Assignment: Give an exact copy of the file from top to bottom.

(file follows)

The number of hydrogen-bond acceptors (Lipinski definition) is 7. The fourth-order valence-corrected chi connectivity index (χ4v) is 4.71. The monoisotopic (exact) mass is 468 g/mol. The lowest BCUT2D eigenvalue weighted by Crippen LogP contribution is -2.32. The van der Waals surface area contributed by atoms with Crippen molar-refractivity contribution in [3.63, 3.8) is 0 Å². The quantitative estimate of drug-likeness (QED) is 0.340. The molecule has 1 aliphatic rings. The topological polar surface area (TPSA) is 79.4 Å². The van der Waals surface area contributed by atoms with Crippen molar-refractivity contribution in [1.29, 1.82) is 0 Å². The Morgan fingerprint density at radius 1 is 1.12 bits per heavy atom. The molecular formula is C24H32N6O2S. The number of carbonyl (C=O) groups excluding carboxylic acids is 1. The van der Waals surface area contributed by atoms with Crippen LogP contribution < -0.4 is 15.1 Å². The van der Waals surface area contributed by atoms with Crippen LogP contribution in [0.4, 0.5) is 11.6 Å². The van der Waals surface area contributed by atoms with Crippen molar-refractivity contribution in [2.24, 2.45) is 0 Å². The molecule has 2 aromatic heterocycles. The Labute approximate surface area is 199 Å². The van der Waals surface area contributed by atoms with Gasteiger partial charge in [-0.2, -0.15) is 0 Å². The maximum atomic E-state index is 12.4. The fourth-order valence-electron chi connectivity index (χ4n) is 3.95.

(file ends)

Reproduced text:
The number of hydrogen-bond acceptors (Lipinski definition) is 7. The fourth-order valence-corrected chi connectivity index (χ4v) is 4.71. The monoisotopic (exact) mass is 468 g/mol. The lowest BCUT2D eigenvalue weighted by Crippen LogP contribution is -2.32. The van der Waals surface area contributed by atoms with Crippen molar-refractivity contribution in [3.63, 3.8) is 0 Å². The quantitative estimate of drug-likeness (QED) is 0.340. The molecule has 1 aliphatic rings. The topological polar surface area (TPSA) is 79.4 Å². The van der Waals surface area contributed by atoms with Crippen molar-refractivity contribution in [1.29, 1.82) is 0 Å². The Morgan fingerprint density at radius 1 is 1.12 bits per heavy atom. The molecular formula is C24H32N6O2S. The number of carbonyl (C=O) groups excluding carboxylic acids is 1. The van der Waals surface area contributed by atoms with Crippen LogP contribution < -0.4 is 15.1 Å². The van der Waals surface area contributed by atoms with Crippen LogP contribution in [0.4, 0.5) is 11.6 Å². The van der Waals surface area contributed by atoms with Crippen molar-refractivity contribution in [2.24, 2.45) is 0 Å². The molecule has 2 aromatic heterocycles. The Labute approximate surface area is 199 Å². The van der Waals surface area contributed by atoms with Gasteiger partial charge in [-0.2, -0.15) is 0 Å². The maximum atomic E-state index is 12.4. The fourth-order valence-electron chi connectivity index (χ4n) is 3.95.